Dave and Brenda Tenison, of McMurray, liken their 18-year marriage to climbing a summit – it takes work, but it’s a once-in-a-lifetime experience.
And they would know.
The Tenisons returned last month from climbing Mt. Kilimanjaro in Tanzania, East Africa. It was six days up and two days back, 43 miles and an elevation of 19,341 feet. Mt. Kilimanjaro is the world’s tallest free-standing mountain, and it was the first Brenda had ever climbed.
“I’d do it again,” she said. “I had never done anything like that before, so now I know I can do whatever.”
Dave, general manager of the Perryman Company, had been mountaineering, rock climbing and ice climbing for decades.
“I was worried she was going to hate me,” he said. “But she impressed the heck out of me.”
She’s been impressing the heck out of him since the first day they met in August of 2000 at a NASCAR race in Michigan. She lived in Michigan, while he lived in Pittsburgh.
For their first date that September, they agreed to meet in Chicago, as Dave was in town for a machine tool show. The one condition was he had to pay for her to have a hotel room, which was very expensive and difficult to find considering the convention in town.
“Dave was a gentleman, and it was the most expensive first date he’s ever had,” she said.
“But actually,” he responded, “it was priceless.”
They were married eight months later.
Dave proposed to her on Christmas Eve that year, and exactly 19 years later to the day, they started climbing Mt. Kilimanjaro.
Living on the mountain for eight days was more difficult than the actual climbing, Brenda said, with getting little sleep in tents on rocky ground to not being able to bathe. They started their hike in rain forest conditions and ended in arctic weather and high altitude air quality. They had a guide and porters to carry the majority of their food and supplies.
Parts of the climb were also very steep, slippery and looked more like rock climbing than hiking. These portions were terrifying to Brenda, she said, but she was determined to not be the reason they had to abort the climb, “especially since this was his dream,” she said.
“I was in my 20s when I said I would climb Kilimanjaro someday,” Dave said. “Two years ago, at 58, I decided that I wanted to use this as a goal to get in shape and be young at 60. Overall, it exceeded my expectations, but it was tougher than I thought.”
The couple trained together for a year, hiking areas in Pennsylvania, Ohio and West Virginia. They even used weighted vests while hiking the hills in their own neighborhood to condition for the trip.
That training paid off on the sixth day of their climb, or “summit day.”
The couple rested in the afternoon and woke up at 11 p.m. to start a six-hour overnight hike to the summit, Uhuru Peak – the tallest peak of Mt. Kilimanjaro. It was very dark, 15 degrees with 20 mph winds.
“That’s when all the frozen rock and ice and snow stay frozen,” Brenda said. “Once the sun hits, it could melt and start falling on you. All the way up, you’re trying not to get hurt, you’re trying not to rip anything, you’re trying not to get any digestive sicknesses and be very careful. Once we hit the summit, it was complete relief.”
The Tenisons completed their hike on New Year’s Eve, and soon after used it to raise money for Washington City Mission, where they’ve been volunteering for years. They set up a GoFundMe page and campaigned for people to donate to the City Mission a penny per meter of their hike. So far, the campaign raised more than $1,400.
“We wanted to make it more than just a climb,” Dave said. “There are similarities between climbing a mountain and recovering from addiction. Climbing a mountain is like step by step, and recovery can be taking it minute by minute.”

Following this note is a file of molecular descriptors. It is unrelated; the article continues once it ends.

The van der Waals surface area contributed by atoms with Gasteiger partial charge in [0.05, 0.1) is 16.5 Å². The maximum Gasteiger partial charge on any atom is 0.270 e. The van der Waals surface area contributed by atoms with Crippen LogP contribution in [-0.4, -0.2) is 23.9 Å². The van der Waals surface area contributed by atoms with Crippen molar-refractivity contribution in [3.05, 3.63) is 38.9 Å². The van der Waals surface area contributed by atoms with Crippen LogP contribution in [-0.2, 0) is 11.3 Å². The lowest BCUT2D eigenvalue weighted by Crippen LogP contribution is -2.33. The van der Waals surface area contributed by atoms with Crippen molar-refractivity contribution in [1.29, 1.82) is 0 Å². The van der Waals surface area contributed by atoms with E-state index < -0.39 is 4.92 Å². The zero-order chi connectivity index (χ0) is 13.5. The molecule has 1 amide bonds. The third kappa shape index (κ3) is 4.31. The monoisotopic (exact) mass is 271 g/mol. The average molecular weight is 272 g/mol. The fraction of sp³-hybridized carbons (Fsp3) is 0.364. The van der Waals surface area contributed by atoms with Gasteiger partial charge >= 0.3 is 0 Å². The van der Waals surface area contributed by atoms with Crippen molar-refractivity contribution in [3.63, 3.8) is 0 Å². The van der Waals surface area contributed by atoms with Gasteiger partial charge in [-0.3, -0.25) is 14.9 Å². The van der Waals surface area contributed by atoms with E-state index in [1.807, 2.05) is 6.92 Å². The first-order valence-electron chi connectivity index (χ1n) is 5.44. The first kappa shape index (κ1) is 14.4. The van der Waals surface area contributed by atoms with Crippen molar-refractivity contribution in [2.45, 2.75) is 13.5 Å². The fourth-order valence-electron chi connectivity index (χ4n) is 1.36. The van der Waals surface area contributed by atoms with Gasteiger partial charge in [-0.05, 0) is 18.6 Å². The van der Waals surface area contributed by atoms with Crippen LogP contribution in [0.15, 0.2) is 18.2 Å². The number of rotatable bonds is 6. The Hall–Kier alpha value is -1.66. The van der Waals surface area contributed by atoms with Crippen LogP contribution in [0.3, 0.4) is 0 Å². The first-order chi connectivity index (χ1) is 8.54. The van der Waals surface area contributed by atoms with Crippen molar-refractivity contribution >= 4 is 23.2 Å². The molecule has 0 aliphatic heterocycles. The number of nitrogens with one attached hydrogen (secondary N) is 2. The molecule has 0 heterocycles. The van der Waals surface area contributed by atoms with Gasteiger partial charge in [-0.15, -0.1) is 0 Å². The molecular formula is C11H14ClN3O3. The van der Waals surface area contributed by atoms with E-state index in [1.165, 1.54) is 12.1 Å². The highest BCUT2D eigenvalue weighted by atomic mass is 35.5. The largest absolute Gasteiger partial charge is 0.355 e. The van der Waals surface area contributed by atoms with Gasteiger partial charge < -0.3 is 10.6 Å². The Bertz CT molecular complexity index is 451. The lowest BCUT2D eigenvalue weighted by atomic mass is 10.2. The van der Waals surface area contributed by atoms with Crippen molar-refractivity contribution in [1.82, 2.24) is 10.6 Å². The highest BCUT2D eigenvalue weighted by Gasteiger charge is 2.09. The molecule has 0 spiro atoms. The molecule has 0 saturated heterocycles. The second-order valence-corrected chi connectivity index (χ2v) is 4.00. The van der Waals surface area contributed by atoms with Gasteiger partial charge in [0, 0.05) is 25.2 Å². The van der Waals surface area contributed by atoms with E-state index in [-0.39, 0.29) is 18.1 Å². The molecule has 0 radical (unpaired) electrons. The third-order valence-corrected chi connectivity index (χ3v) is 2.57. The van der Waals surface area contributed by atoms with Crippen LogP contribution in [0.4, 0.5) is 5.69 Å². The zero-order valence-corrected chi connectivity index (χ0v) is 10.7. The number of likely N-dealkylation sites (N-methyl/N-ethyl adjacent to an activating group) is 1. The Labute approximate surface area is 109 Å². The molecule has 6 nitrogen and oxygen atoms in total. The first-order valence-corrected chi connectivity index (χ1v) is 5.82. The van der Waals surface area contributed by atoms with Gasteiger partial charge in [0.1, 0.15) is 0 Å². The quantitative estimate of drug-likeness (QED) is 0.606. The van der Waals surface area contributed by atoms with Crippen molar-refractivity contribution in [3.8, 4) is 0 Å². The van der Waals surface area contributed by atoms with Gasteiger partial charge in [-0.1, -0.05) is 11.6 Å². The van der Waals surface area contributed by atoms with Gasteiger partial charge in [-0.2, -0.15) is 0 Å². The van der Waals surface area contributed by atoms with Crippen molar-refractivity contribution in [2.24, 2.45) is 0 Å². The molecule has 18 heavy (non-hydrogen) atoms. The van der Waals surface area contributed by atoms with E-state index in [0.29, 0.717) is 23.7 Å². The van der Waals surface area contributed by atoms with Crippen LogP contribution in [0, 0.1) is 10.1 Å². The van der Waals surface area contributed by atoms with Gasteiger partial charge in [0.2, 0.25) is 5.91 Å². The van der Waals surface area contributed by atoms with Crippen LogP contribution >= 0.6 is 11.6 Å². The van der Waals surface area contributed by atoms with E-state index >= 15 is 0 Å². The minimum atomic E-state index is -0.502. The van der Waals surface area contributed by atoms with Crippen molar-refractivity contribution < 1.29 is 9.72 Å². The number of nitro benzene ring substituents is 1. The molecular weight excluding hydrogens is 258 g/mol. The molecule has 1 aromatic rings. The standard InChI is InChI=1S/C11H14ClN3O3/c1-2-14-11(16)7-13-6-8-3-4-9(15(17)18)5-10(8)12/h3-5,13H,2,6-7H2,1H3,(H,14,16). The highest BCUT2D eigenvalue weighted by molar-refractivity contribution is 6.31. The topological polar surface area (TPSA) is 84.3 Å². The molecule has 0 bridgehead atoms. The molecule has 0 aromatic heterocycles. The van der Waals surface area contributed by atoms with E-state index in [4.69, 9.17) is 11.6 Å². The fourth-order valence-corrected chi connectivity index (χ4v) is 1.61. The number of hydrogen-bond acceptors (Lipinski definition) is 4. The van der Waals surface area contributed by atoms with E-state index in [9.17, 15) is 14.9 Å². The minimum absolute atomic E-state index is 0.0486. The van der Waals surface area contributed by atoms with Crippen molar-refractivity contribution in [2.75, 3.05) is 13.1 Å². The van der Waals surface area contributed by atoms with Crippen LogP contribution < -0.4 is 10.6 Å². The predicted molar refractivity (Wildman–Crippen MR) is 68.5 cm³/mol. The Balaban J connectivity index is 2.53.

The Mission’s chief development officer, Sally Mounts, called the Tenisons “phenomenal supporters,” since Dave serves on the Mission’s board of directors and Brenda has led several galas and events.
“They are also very generous donors, and this climb to the top of Mt. Kilimanjaro was a special way to blend their passion for City Mission with their love for travel and adventure,” Mounts said in an emailed statement. “We knew they would reach the top. They accomplish everything they set out to do, and then some.”
The Tenisons are already planning their next adventure. They’ve been traveling together for 18 years with a goal to see all seven continents and all 50 states. They each have five continents under their belts and Brenda needs to visit 14 more states to reach their goal. The only state Dave has yet to see is Hawaii.
“It’s not all flowers and rainbows,” Brenda said. “There’s a lot that goes into having a great marriage – it is a climb. We think marriage is the best thing on this earth.”
Jury selection began Monday morning in Washington County Court in the trial of two members of the Pagans motorcycle club who are accused of attempted homicide in the beating of a former club member last year in Charleroi.
Additional summonses were mailed to ensure a large pool of potential jurors.
Judge John DiSalle is presiding at the trial of Joseph Olinsky III, 46, of McKeesport, and Matthew Vasquez, 31, of Monessen.
Troy Harris, 54, was injured the night of April 18 inside the Slovak Club, 700 McKean Ave.
Harris was formerly a Pagan, but left at some point and joined the offshoot Sutars Soldiers Motorcycle Club.
The victim was unconscious when he was hospitalized at Allegheny General, Pittsburgh. He spent several months as a patient and in various other care facilities, using a cane and undergoing speech therapy because of the extent of his injuries.
One member of the Pagans is cooperating with the government. So are several nonmembers who are charged with having been involved.
The jury selection process continued throughout the day Monday and beyond the usual courthouse closing time of 4:30 p.m.
Deputy District Attorneys Jason Walsh and Leslie Ridge are prosecuting the case. Olinsky is represented by Renee Colbert and Vasquez’s attorney is Stephen Colafella.
DES MOINES, Iowa – Iowa voters packed caucus sites across the state Monday night as Democrats balanced a strong preference for fundamental change with an overwhelming desire to defeat President Donald Trump in the opening contest of the 2020 presidential primary season.